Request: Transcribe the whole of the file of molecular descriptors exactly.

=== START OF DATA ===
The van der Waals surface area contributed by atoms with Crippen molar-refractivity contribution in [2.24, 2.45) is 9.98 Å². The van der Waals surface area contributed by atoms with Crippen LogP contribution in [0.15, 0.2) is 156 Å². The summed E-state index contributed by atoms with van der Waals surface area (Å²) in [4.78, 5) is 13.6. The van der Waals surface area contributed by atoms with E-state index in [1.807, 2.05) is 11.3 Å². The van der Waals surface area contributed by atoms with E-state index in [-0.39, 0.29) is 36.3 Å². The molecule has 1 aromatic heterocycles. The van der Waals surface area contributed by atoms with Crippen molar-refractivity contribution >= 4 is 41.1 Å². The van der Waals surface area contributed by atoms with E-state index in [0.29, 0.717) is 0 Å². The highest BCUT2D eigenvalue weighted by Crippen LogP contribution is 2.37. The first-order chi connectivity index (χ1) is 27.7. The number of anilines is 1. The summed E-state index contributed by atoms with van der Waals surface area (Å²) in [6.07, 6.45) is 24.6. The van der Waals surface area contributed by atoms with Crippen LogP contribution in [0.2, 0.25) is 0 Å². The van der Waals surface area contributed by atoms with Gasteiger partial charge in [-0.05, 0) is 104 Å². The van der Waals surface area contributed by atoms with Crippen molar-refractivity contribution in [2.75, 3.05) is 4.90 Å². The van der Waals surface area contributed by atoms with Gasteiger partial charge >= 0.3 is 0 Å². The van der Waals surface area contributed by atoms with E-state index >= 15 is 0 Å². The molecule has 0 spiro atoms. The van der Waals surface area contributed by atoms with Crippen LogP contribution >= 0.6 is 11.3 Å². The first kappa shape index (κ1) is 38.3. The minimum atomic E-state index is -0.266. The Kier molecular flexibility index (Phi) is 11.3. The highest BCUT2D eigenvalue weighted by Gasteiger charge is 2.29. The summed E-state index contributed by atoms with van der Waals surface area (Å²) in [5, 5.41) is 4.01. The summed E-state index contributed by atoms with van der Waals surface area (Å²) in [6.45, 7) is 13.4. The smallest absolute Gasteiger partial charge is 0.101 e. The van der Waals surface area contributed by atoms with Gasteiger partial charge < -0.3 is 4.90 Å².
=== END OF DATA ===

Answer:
The van der Waals surface area contributed by atoms with Crippen molar-refractivity contribution in [2.24, 2.45) is 9.98 Å². The van der Waals surface area contributed by atoms with Crippen LogP contribution in [0.15, 0.2) is 156 Å². The summed E-state index contributed by atoms with van der Waals surface area (Å²) in [4.78, 5) is 13.6. The van der Waals surface area contributed by atoms with E-state index in [1.807, 2.05) is 11.3 Å². The van der Waals surface area contributed by atoms with E-state index in [-0.39, 0.29) is 36.3 Å². The molecule has 1 aromatic heterocycles. The van der Waals surface area contributed by atoms with Crippen molar-refractivity contribution >= 4 is 41.1 Å². The van der Waals surface area contributed by atoms with E-state index in [0.29, 0.717) is 0 Å². The highest BCUT2D eigenvalue weighted by Crippen LogP contribution is 2.37. The first-order chi connectivity index (χ1) is 27.7. The number of anilines is 1. The summed E-state index contributed by atoms with van der Waals surface area (Å²) in [6.07, 6.45) is 24.6. The van der Waals surface area contributed by atoms with Crippen LogP contribution in [0.2, 0.25) is 0 Å². The van der Waals surface area contributed by atoms with Gasteiger partial charge in [-0.05, 0) is 104 Å². The van der Waals surface area contributed by atoms with Crippen molar-refractivity contribution in [2.75, 3.05) is 4.90 Å². The van der Waals surface area contributed by atoms with Gasteiger partial charge >= 0.3 is 0 Å². The van der Waals surface area contributed by atoms with E-state index >= 15 is 0 Å². The molecule has 0 spiro atoms. The van der Waals surface area contributed by atoms with Crippen LogP contribution >= 0.6 is 11.3 Å². The first kappa shape index (κ1) is 38.3. The minimum atomic E-state index is -0.266. The Kier molecular flexibility index (Phi) is 11.3. The highest BCUT2D eigenvalue weighted by Gasteiger charge is 2.29. The summed E-state index contributed by atoms with van der Waals surface area (Å²) in [5, 5.41) is 4.01. The summed E-state index contributed by atoms with van der Waals surface area (Å²) in [6.45, 7) is 13.4. The smallest absolute Gasteiger partial charge is 0.101 e. The van der Waals surface area contributed by atoms with Gasteiger partial charge < -0.3 is 4.90 Å².